The 2nd and the 22nd European Crystallographic Meetings were held in Hungary, in Keszthely in 1974 and Budapest in 2004. Other Crystallography-related conferences held in Hungary include the 20th General Meeting of the International Mineralogical Association (2010), the 5th Mid-European Clay Conference (2010), Conference on Reverse Monte Carlo Modelling (2003, 2006, 2009), Symmetry Festival (2009), Electron Crystallography: INNOVATIAL Process Diffraction School (2008), Ultra-high Pressure Metamorphism, the 5th EMU School & Symposium (2003), Energy Modelling in Minerals, the 4th EMU School in Mineralogy (2002), EPDIC (1998), 2nd Regional Workshop of EMAS (1996).
There is significant activity in the field of crystallography in the pharmaceutical companies Gedeon Richter, EGIS and Sanofi-Aventis (Chinoin). These industrial labs use mainly powder X-ray diffraction for analytical purposes. EGIS pharma company lately installed an R-Axis SPIDER for single crystal diffraction studies.Petra Bombicz (email@example.com)
Electron Diffraction Research
A strong research group for molecular structure studies has developed since 1965 at the Hungarian Academy of Sciences - currently located at the Budapest Univ. of Technology and Economics under the name Materials Structure and Modeling Research Group. Its leading scientists are Istvan Hargittai (firstname.lastname@example.org) and Magdolna Hargittai (email@example.com). The group's main experimental technique has been gas-phase electron diffraction together with mass spectrometry. Their experimental data have been augmented by various spectroscopic information, and, increasingly, by quantum chemical calculations. The group focuses on the structural variations and modeling of free molecules, and has often performed joint work and comparisons with crystallographic studies.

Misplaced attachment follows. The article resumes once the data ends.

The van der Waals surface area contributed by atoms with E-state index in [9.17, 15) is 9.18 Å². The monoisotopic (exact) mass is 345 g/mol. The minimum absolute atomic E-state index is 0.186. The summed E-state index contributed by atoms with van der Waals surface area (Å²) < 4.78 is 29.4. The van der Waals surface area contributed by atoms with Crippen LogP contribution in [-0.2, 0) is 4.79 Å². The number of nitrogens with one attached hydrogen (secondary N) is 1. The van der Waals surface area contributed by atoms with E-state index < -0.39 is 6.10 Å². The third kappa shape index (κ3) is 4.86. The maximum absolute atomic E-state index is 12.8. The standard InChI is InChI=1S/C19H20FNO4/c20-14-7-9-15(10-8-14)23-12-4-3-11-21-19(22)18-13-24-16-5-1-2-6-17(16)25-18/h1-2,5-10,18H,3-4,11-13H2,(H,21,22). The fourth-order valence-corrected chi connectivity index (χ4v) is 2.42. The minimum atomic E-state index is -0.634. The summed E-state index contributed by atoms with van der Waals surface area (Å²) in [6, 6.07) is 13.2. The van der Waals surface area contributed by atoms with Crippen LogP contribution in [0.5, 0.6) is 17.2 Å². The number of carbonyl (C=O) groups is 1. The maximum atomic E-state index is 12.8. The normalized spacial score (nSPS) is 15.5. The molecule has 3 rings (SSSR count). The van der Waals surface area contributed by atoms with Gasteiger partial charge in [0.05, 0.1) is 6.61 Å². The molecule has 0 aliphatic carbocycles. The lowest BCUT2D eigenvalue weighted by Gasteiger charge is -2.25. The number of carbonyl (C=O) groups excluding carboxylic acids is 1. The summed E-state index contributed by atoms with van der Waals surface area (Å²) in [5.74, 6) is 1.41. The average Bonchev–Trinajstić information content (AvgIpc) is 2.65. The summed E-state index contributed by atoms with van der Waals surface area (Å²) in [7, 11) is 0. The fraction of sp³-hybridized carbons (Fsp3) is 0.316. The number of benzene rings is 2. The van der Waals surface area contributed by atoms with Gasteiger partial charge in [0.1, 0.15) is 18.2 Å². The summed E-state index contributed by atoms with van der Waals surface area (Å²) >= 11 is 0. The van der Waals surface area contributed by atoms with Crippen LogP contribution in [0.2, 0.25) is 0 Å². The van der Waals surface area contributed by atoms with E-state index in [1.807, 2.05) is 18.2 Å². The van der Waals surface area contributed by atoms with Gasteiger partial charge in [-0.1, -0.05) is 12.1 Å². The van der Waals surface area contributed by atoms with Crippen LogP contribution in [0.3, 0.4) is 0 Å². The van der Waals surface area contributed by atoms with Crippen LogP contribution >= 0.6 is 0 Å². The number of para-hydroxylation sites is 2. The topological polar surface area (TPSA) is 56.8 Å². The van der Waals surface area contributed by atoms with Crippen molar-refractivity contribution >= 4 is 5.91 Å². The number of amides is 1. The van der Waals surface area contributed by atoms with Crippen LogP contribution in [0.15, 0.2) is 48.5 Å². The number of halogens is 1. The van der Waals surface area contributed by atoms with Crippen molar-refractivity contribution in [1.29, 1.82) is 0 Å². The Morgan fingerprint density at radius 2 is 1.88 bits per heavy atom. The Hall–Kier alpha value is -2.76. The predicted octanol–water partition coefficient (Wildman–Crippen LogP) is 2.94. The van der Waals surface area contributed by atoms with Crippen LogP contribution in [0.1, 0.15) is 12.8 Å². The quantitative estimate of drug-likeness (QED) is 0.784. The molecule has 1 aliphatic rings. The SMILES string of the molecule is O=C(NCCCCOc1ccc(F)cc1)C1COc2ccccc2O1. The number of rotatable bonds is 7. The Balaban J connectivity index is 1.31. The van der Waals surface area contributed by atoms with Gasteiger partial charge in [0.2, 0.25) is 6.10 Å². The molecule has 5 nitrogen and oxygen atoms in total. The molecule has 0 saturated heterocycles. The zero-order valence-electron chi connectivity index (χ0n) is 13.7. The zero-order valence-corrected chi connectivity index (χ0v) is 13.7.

Currently, one of their main interests is in structural peculiarities in metal halides under the leadership of Magdolna Hargittai. They have been involved with determining rare structural effects due to vibronic (vibrational-electronic) interactions - the Jahn-Teller, Renner-Teller, and pseudo-Jahn-Teller effects - and relativistic effects. They discovered several unexpected structural features, such as the effect of spin-orbit coupling and of the 4f orbital occupation on molecular geometry and found examples of antiferromagnetic coupling and spin-crossover in gas-phase metal halide structures combining data from a plethora of techniques. Lately they have also been involved with determining the structural relationship between the gas-phase and crystal-phase structures of metal halides.
The group, under the leadership of its founder Istvan Hargittai, has been involved in a number of international collaborations that have increased the accuracy of gas-phase electron diffraction studies and have expanded the field to include unstable species. The broad scope of their work can be seen in their publications in a wide spectrum of journals. They have also published several monographs including: their books on gas-phase electron diffraction (I. Hargittai, M. Hargittai, eds., Stereochemical Applications of Gas-Phase Electron Diffraction, Parts A and B, VCH Publishers: New York, 1988); symmetry (M. Hargittai, I. Hargittai, Symmetry through the Eyes of a Chemist. Third Edition. Springer, 2009; 2010; M. Hargittai, I. Hargittai, Visual Symmetry. World Scientific, 2009); molecular structures (A. Domenicano, I. Hargittai, eds., Accurate Molecular Structures. Oxford University Press, 1992; R. J. Gillespie, I. Hargittai, The VSEPR Model of Molecular Geometry. Dover (reprint edition), 2011); and leading personalities in crystallography (I. Hargittai, M. Hargittai, B. Hargittai, Candid Science I-VI. Imperial College Press, London, 2000-2006; and I. Hargittai, The DNA Doctor. World Scientific, 2007).
Istvan Hargittai is the Editor-in-Chief of Structural Chemistry (Springer-Verlag), an international journal in its 22nd year of publication.
Find further information on the research groups at www.amkcs.ch.bme.hu.Istvan Hargittai (firstname.lastname@example.org) and Magdolna Hargittai (email@example.com)
Crystallography in Turkey